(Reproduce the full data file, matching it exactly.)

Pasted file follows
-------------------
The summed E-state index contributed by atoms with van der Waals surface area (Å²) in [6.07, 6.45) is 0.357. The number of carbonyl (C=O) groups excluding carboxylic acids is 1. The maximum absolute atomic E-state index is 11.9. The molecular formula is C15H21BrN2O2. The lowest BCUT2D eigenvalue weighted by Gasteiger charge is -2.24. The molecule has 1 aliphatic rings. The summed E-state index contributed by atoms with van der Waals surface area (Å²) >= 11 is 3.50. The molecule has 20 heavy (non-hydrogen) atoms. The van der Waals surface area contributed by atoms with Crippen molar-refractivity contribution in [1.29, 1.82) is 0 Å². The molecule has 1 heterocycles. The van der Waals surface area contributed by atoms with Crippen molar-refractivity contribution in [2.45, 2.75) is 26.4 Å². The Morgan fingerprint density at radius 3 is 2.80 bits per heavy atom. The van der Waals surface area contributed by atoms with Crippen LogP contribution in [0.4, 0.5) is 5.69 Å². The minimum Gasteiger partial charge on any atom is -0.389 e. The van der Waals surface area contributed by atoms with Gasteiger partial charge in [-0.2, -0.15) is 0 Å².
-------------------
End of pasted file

The summed E-state index contributed by atoms with van der Waals surface area (Å²) in [6.07, 6.45) is 0.357. The number of carbonyl (C=O) groups excluding carboxylic acids is 1. The maximum absolute atomic E-state index is 11.9. The molecular formula is C15H21BrN2O2. The lowest BCUT2D eigenvalue weighted by Gasteiger charge is -2.24. The molecule has 1 aliphatic rings. The summed E-state index contributed by atoms with van der Waals surface area (Å²) >= 11 is 3.50. The molecule has 20 heavy (non-hydrogen) atoms. The van der Waals surface area contributed by atoms with Crippen molar-refractivity contribution in [1.29, 1.82) is 0 Å². The molecule has 1 heterocycles. The van der Waals surface area contributed by atoms with Crippen molar-refractivity contribution in [2.45, 2.75) is 26.4 Å². The Morgan fingerprint density at radius 3 is 2.80 bits per heavy atom. The van der Waals surface area contributed by atoms with Crippen LogP contribution in [0.4, 0.5) is 5.69 Å². The minimum Gasteiger partial charge on any atom is -0.389 e. The van der Waals surface area contributed by atoms with Gasteiger partial charge in [-0.2, -0.15) is 0 Å².